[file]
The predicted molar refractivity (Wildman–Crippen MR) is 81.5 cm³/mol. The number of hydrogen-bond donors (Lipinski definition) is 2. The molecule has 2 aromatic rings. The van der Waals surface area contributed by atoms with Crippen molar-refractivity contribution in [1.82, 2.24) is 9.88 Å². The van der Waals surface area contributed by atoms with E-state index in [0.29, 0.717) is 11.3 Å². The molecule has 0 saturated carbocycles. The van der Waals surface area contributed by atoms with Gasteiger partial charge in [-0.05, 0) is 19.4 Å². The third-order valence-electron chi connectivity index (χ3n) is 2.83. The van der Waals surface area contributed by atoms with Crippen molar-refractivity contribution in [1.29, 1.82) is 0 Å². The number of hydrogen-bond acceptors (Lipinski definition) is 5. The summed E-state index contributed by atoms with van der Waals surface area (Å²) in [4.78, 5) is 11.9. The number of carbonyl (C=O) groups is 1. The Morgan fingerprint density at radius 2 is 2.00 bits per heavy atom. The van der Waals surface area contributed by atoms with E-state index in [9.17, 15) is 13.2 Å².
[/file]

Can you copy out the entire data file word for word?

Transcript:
The predicted molar refractivity (Wildman–Crippen MR) is 81.5 cm³/mol. The number of hydrogen-bond donors (Lipinski definition) is 2. The molecule has 2 aromatic rings. The van der Waals surface area contributed by atoms with Crippen molar-refractivity contribution in [1.82, 2.24) is 9.88 Å². The van der Waals surface area contributed by atoms with E-state index in [0.29, 0.717) is 11.3 Å². The molecule has 0 saturated carbocycles. The van der Waals surface area contributed by atoms with Gasteiger partial charge in [-0.05, 0) is 19.4 Å². The third-order valence-electron chi connectivity index (χ3n) is 2.83. The van der Waals surface area contributed by atoms with Crippen molar-refractivity contribution in [1.29, 1.82) is 0 Å². The number of hydrogen-bond acceptors (Lipinski definition) is 5. The summed E-state index contributed by atoms with van der Waals surface area (Å²) in [4.78, 5) is 11.9. The number of carbonyl (C=O) groups is 1. The Morgan fingerprint density at radius 2 is 2.00 bits per heavy atom. The van der Waals surface area contributed by atoms with E-state index in [9.17, 15) is 13.2 Å².